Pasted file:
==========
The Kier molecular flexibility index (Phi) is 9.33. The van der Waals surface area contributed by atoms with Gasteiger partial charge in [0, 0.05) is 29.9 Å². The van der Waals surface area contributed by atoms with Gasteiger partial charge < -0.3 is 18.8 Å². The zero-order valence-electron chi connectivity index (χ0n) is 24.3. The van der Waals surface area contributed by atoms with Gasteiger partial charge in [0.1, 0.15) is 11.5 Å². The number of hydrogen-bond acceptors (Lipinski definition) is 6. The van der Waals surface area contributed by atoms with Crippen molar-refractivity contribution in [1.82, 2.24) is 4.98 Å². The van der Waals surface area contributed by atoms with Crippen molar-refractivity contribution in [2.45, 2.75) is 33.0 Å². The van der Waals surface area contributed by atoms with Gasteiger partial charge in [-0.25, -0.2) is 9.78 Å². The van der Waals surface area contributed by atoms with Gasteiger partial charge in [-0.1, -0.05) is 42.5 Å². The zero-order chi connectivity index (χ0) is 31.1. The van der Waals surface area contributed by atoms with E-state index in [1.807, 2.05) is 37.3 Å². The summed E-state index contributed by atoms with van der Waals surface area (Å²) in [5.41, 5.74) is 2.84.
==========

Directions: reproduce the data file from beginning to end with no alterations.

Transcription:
The Kier molecular flexibility index (Phi) is 9.33. The van der Waals surface area contributed by atoms with Gasteiger partial charge in [0, 0.05) is 29.9 Å². The van der Waals surface area contributed by atoms with Gasteiger partial charge < -0.3 is 18.8 Å². The zero-order valence-electron chi connectivity index (χ0n) is 24.3. The van der Waals surface area contributed by atoms with Gasteiger partial charge in [0.1, 0.15) is 11.5 Å². The number of hydrogen-bond acceptors (Lipinski definition) is 6. The van der Waals surface area contributed by atoms with Crippen molar-refractivity contribution in [1.82, 2.24) is 4.98 Å². The van der Waals surface area contributed by atoms with Crippen molar-refractivity contribution in [2.45, 2.75) is 33.0 Å². The van der Waals surface area contributed by atoms with Gasteiger partial charge in [-0.25, -0.2) is 9.78 Å². The van der Waals surface area contributed by atoms with Gasteiger partial charge in [-0.1, -0.05) is 42.5 Å². The zero-order chi connectivity index (χ0) is 31.1. The van der Waals surface area contributed by atoms with E-state index in [1.807, 2.05) is 37.3 Å². The summed E-state index contributed by atoms with van der Waals surface area (Å²) in [5.41, 5.74) is 2.84.